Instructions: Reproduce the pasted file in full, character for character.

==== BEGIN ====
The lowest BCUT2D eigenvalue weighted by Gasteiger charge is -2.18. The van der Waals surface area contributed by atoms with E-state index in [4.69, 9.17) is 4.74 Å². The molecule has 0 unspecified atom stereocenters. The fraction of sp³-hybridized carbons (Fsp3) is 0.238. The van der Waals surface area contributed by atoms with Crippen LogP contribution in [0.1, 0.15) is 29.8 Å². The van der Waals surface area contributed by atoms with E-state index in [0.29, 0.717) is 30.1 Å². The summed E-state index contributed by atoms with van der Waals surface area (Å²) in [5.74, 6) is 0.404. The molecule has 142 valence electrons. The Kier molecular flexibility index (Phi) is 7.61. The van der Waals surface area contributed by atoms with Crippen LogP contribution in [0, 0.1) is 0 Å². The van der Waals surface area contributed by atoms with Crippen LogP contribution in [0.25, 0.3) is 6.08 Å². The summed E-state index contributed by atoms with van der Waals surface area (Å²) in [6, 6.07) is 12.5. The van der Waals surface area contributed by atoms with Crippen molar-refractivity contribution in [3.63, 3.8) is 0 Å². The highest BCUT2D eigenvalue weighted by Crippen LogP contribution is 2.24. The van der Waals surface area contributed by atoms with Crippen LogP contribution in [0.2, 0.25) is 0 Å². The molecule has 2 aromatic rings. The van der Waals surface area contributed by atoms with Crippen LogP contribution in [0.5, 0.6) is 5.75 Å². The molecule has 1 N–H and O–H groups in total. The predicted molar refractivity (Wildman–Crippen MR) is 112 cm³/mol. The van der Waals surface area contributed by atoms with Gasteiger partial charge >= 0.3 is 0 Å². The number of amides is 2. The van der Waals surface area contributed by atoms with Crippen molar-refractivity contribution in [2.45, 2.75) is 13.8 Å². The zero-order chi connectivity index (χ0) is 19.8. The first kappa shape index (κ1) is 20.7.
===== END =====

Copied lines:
The lowest BCUT2D eigenvalue weighted by Gasteiger charge is -2.18. The van der Waals surface area contributed by atoms with E-state index in [4.69, 9.17) is 4.74 Å². The molecule has 0 unspecified atom stereocenters. The fraction of sp³-hybridized carbons (Fsp3) is 0.238. The van der Waals surface area contributed by atoms with Crippen LogP contribution in [0.1, 0.15) is 29.8 Å². The van der Waals surface area contributed by atoms with E-state index in [0.29, 0.717) is 30.1 Å². The summed E-state index contributed by atoms with van der Waals surface area (Å²) in [5.74, 6) is 0.404. The molecule has 142 valence electrons. The Kier molecular flexibility index (Phi) is 7.61. The van der Waals surface area contributed by atoms with Crippen LogP contribution in [0, 0.1) is 0 Å². The van der Waals surface area contributed by atoms with Crippen LogP contribution in [0.25, 0.3) is 6.08 Å². The summed E-state index contributed by atoms with van der Waals surface area (Å²) in [6, 6.07) is 12.5. The van der Waals surface area contributed by atoms with Crippen molar-refractivity contribution in [3.63, 3.8) is 0 Å². The highest BCUT2D eigenvalue weighted by Crippen LogP contribution is 2.24. The van der Waals surface area contributed by atoms with Crippen LogP contribution in [0.2, 0.25) is 0 Å². The molecule has 2 aromatic rings. The van der Waals surface area contributed by atoms with Crippen LogP contribution in [0.5, 0.6) is 5.75 Å². The molecule has 1 N–H and O–H groups in total. The predicted molar refractivity (Wildman–Crippen MR) is 112 cm³/mol. The van der Waals surface area contributed by atoms with Gasteiger partial charge >= 0.3 is 0 Å². The number of amides is 2. The van der Waals surface area contributed by atoms with Crippen molar-refractivity contribution in [2.45, 2.75) is 13.8 Å². The zero-order chi connectivity index (χ0) is 19.8. The first kappa shape index (κ1) is 20.7.